A1 vs. A2 Milk

Large scale epidemiological studies have linked casein (a cow’s milk protein) to autoimmune disease and heart disease (see The China Study).  I just ran across the following twist on this theme which purports to explain a mechanism: a genetic mutation many years ago in domesticated cows transformed the original, safe casein (“A2”) into a toxic form (“A1”).  Most cow’s milk available today has both.

What do people think of this?  Has anyone tried personally to ingest milk products that are exclusively A2?

Given the dubious connection between cholesterol and heart disease, could the bad rap on cheeses, cream and ice cream have more to do with A1 and sugar than the animal fat and cholesterol?

  • Anonymous

    I think your premise is flawed. The China Study doesn’t demonstrate significant adverse effects from dairy in humans. See:

    http://rawfoodsos.com/2010/06/20/a-closer-look-at-the-china-study-dairy-and-disease/

    It does show a casein link in rats when they consume massive quantities. But not when they consume moderate quantities.

    • Rafe Furst

      The book “The China Study” draws from a much larger dataset than just the specific eponymous study. It gives evidence that casein is implicated in autoimmune disease and cancer. Assuming the argument is not flawed, then perhaps the A1 vs A2 provides a causal mechanism.

    • Rafe Furst

      The book “The China Study” draws from a much larger dataset than just the specific eponymous study. It gives evidence that casein is implicated in autoimmune disease and cancer. Assuming the argument is not flawed, then perhaps the A1 vs A2 provides a causal mechanism.

    • Rafe Furst

      The book “The China Study” draws from a much larger dataset than just the specific eponymous study. It gives evidence that casein is implicated in autoimmune disease and cancer. Assuming the argument is not flawed, then perhaps the A1 vs A2 provides a causal mechanism.

      • Anonymous

        That Web site thoroughly demolishes the entire evidentiary edifice of the book, not just the the original monograph. See for instance comments on other papers cited:

        http://rawfoodsos.com/2010/08/06/final-china-study-response-html/#sec2

        Looking for a causal mechanism for a correlation that doesn’t exist is fraught with all sorts of logical pitfalls.

        I’d focus more on the the A1/A2 specific research which appears to be confined primarily to Type 1 diabetes, with some evidence for a role in IHD. It certainly seems plausible that some people may have heightened immunosensitivity to particular proteins. You’d think you could do a blood assay to measure different people’s reactions to A1 and A2 to figure this out pretty quickly.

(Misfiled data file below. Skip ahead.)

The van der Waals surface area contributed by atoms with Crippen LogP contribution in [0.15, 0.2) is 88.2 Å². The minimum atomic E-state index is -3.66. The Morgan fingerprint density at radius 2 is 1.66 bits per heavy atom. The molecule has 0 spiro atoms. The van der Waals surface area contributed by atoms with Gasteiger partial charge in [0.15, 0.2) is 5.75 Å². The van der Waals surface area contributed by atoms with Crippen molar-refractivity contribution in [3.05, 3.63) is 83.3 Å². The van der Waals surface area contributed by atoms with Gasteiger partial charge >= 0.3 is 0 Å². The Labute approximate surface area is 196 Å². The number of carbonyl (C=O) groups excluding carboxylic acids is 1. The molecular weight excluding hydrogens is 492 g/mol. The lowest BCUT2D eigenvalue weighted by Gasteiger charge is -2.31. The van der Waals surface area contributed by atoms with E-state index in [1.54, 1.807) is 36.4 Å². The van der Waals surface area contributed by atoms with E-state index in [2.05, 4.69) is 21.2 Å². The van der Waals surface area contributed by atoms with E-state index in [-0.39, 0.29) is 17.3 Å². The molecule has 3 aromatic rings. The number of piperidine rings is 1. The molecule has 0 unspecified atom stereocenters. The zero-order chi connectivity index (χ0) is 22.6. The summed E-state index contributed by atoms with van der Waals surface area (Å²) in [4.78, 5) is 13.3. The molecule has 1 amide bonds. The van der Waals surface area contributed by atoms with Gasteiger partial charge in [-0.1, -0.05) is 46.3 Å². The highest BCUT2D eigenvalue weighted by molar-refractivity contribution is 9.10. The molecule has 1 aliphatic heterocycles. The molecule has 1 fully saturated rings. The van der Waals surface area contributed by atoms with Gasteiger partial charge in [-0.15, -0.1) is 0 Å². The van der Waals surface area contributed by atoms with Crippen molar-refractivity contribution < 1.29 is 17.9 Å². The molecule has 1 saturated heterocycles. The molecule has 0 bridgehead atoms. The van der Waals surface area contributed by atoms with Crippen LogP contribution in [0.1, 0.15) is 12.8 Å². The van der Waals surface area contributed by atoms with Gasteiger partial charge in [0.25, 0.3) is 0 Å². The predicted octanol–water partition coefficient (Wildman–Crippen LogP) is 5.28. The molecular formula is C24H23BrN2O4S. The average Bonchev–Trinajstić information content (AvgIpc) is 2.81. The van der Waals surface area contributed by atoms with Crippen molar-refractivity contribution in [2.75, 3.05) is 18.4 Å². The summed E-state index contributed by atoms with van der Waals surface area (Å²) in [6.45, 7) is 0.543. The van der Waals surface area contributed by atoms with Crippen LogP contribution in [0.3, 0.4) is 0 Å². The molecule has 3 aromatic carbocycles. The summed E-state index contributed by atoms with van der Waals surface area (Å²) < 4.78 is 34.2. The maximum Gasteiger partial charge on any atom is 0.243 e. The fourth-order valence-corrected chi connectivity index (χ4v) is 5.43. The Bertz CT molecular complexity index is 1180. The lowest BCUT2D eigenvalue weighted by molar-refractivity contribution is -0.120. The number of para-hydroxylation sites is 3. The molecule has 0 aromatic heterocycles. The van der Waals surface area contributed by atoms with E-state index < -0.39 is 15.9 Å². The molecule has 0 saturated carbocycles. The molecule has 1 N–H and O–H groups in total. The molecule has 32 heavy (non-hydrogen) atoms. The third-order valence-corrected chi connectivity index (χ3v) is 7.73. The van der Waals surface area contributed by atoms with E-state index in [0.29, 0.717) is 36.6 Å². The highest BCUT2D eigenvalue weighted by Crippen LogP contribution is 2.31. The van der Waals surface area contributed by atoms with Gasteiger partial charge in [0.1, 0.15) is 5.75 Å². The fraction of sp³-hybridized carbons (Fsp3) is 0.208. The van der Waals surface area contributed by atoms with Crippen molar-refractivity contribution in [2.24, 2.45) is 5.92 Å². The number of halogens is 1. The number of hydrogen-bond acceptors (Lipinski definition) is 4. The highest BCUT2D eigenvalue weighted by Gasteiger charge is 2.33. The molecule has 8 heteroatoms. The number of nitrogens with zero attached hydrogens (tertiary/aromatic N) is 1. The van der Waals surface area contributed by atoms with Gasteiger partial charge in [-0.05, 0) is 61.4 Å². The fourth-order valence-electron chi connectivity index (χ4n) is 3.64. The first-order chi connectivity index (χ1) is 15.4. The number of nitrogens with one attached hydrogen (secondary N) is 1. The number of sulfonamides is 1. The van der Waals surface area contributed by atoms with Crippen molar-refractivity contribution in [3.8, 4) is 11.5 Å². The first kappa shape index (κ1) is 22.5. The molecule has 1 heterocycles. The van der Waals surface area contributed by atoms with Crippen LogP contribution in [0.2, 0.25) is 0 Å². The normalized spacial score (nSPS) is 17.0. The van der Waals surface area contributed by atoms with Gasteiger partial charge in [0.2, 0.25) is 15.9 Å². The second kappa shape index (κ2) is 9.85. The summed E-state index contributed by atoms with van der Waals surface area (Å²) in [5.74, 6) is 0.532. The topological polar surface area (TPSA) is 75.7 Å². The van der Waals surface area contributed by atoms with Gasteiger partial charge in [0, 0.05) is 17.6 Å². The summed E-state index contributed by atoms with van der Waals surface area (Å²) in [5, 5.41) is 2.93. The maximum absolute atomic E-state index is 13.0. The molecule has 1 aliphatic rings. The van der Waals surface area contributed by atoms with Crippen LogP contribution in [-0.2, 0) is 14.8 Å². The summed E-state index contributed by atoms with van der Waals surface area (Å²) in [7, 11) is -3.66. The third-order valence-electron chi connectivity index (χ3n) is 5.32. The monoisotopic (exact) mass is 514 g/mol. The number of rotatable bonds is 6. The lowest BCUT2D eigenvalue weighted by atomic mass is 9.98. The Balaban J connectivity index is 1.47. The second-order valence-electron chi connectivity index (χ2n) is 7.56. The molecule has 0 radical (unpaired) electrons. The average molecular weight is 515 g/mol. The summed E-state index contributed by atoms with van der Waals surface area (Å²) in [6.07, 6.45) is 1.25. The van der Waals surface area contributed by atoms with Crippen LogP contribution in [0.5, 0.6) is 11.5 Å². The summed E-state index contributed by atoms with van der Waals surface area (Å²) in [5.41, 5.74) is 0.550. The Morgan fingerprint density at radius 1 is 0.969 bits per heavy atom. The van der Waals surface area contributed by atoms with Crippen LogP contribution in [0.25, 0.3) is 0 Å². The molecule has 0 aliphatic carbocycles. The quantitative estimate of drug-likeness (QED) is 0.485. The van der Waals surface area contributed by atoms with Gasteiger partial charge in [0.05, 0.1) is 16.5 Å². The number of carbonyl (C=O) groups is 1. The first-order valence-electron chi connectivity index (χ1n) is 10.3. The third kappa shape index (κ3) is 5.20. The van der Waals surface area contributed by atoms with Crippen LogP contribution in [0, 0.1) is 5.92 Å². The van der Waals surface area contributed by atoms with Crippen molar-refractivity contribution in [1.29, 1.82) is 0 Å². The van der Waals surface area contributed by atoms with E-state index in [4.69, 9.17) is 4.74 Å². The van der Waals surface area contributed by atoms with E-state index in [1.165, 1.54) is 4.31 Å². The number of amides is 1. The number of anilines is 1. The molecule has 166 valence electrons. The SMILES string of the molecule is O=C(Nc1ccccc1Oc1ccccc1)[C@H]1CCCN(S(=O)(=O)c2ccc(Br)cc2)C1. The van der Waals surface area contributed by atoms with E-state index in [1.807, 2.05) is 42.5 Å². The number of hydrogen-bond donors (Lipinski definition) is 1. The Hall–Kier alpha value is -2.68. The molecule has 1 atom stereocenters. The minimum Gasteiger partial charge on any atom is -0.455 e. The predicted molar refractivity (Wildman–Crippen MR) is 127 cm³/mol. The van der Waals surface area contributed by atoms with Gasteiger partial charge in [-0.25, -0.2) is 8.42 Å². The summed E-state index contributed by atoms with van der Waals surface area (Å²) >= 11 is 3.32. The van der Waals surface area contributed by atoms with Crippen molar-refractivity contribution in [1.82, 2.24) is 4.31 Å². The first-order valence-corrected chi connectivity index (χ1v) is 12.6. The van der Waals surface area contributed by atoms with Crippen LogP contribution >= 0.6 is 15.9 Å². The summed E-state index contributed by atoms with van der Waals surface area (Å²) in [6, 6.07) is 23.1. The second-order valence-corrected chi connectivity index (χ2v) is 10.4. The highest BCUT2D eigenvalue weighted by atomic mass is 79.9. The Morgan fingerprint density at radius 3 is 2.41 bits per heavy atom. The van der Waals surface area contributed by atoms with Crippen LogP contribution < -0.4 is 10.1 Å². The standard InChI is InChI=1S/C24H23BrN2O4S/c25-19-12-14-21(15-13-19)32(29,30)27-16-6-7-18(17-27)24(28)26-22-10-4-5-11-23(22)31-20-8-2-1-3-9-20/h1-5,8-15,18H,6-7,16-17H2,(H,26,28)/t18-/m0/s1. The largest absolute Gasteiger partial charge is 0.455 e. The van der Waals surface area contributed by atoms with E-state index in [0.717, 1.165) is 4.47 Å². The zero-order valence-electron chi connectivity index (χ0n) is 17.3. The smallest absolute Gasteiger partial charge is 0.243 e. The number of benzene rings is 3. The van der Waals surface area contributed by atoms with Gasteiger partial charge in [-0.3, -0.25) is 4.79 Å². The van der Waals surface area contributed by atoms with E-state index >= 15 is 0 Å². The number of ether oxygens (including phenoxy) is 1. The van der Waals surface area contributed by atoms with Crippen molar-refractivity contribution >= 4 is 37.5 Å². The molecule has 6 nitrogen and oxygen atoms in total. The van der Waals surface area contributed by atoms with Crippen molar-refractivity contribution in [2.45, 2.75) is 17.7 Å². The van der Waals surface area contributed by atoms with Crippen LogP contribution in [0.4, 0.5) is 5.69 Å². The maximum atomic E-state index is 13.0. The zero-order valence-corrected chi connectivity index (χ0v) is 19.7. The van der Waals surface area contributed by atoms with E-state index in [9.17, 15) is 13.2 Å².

• Rafe Furst

          The larger point (which the China Study may or may not have bearing on) is that the most credible and definitive epidemiological studies (a) contradict one another (b) contradict “known” etiology and (c) have dubious value for individual human choices. Once I’ve laid out various aspects of these practical dilemmas, I’ll tie it together with an argument as to why this might be the case not only in practice, but in theory as well.

  • Dave Lambert

    Another flaw in the casein analysis, or food analysis in general, is that the overall health effects of a particular food is a sum of all of its parts, not just the effect of an isolated component.

    For example, their are two types of protein in milk: casein and whey. Numerous studies have shown that whey is likely a strong cancer preventer. Thus, even if casein does cause cancer when isolated on its own, it could still be the case that milk is a net cancer preventer.

    • Rafe Furst

      I couldn’t agree more. I also suspect that we can’t take a particular food in isolation either. It is consumed at a particular moment along with other foods that affect bioavailability of micronutrients for one thing. Total diet has to matter too. Plus epidemiological data suggests social context of meals affects mortality and morbidity. The list goes on.

      My tentative conclusion is that discussing an isolated compound is meaningless at best and guaranteed to obfuscate much more important aspects of reality.

  • Pingback: Epidemiology vs. Etiology - The Emergent Fool()